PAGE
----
The WSJ recently had an article “Keeping ‘overqualifieds’ onboard” stating that many of turnover is increasing in the US, and is especially affecting those hires recruited during the downturn on low(er) salaries.
Two questions come to mind that I think are worth exploring:
- Can job changing be predicted throughout an economic cycle?
- Will job changing effect those who are hired at below their own subjective worth?
The answer, of course, to both questions is ‘yes’.
Job changing throughout an economic cycle
When we are predicting turnover risk in a firm there are two sizable components:
- How is the overall turnover going to change?
- Which individuals are most at risk of leaving?
A key component to help predict the former is a general perception of how strong the employment market is. Employees have a search cost associated with job changing. These costs include the time / expense incurred during the job-changing activity and a risk perception of how likely it will be that any new job is secure. During a slow-down people assess that costs and risk will be high and therefore the benefit of staying exceeds the benefits of changing. They stay where they are.
As their confidence increases so does their assessment of the likely costs/benefits. This creates an increase in the overall level of job churn.
One good source of data to show this is the US’s JOLTS data and to compare it with the Consumer Confidence Index:
Taken from “Evaluating Estimates of Labor Demand and Turnover”; Mueller, Wohlford, Bureau of Labour Statistics.
In the above occurrence the authors found a correlation of .73 is found which is positive and significant. Other studies have shown similar correlations.
Whilst the CCI is a good indicator of overall activity some industries may experience greater or lesser effects. A secondary indicator (which seems to also be a leading indicator of consumer confidence) is share price and it is worth exploring whether an index of sector stocks is a better guide to sector employment changes, and therefore the implications for any particular firm.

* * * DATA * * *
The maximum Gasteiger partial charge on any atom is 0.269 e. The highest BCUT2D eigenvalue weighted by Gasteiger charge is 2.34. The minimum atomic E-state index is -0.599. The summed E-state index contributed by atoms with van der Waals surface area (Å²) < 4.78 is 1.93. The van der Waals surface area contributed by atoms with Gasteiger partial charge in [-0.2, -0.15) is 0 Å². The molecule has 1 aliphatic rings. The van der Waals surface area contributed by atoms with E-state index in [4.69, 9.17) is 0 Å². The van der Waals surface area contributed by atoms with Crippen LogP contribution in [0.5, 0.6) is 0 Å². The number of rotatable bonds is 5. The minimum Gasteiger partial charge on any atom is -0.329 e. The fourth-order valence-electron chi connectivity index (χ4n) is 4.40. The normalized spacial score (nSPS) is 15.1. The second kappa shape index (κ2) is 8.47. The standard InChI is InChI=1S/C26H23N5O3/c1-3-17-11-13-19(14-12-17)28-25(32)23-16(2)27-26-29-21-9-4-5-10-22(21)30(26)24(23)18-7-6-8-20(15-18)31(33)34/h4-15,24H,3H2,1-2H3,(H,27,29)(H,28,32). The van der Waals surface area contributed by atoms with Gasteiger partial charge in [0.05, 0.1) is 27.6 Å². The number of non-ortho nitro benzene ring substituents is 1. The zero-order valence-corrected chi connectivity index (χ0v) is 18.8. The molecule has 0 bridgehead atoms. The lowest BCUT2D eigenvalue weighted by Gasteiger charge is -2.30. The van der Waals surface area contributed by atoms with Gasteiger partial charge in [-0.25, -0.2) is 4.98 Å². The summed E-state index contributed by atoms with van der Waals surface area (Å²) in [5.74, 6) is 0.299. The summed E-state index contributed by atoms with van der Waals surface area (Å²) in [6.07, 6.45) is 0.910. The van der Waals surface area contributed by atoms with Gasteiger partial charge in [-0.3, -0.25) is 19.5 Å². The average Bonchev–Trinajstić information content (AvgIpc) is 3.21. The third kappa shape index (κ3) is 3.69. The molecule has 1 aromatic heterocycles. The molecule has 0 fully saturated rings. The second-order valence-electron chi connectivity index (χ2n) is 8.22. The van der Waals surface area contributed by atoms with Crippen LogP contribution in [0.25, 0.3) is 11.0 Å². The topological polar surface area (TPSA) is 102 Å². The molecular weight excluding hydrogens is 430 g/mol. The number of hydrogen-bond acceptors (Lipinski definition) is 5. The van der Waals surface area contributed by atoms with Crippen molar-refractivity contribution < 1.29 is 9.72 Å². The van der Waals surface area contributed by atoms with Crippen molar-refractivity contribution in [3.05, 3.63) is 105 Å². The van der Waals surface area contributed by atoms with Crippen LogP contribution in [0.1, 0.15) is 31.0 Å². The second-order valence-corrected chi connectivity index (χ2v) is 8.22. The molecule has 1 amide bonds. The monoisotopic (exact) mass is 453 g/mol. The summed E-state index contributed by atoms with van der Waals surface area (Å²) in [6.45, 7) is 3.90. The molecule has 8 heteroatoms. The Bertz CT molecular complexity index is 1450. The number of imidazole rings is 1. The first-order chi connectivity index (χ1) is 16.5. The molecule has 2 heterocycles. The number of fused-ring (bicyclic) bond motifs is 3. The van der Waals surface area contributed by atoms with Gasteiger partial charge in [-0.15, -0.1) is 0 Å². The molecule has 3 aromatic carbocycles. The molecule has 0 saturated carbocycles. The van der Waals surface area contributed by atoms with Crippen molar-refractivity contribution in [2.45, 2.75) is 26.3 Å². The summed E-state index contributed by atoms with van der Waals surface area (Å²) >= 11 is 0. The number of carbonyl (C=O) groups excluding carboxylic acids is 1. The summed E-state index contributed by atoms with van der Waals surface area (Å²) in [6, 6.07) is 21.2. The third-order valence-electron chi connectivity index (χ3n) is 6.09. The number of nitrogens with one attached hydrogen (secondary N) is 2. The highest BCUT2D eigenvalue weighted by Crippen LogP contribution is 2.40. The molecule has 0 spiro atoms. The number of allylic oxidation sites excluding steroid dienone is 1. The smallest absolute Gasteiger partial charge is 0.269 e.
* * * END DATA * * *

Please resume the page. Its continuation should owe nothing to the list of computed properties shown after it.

Do job negotiation outcomes have implications for retention of employees?
Whether an employee is under-paid or not is not a great predictor or likeliness to leave, partly due to how they perceive pay as only one of the benefits of the job. A far greater effect is how they perceive they are paid and the subjective value they feel after negotiation.
A study in 2009* showed that the subjective value is a good predictor of future performance. The authors note in their conclusions for practitioners:
…hiring organizations might benefit by paying close attention to their job offer negotiations. What transpires in these negotiations may have lasting implications for the future employee–employer relationship. Given the apparent disconnect between economic value and long-term attitudes, employers should realize that conceding on objective issues may have a limited effect on evoking goodwill from their employees—except to the extent that doing so influences the employees’ immediate SV. This suggests that employers need to make the value of concessions clear to employees to be fully appreciated.
Companies that have negotiated hard through a downturn, knowing that employment is relatively scarce, could find that the employees perceive this in a negative way and it is that subjective level that is building retention issues in the future.
*Curhan, J. R., Elfenbein, H. A., & Kilduff, G. J. (2009). Getting off on the right foot: Subjective value versus economic value in predicting longitudinal job outcomes from job offer negotiations. Journal of Applied Psychology, 94, 524-534.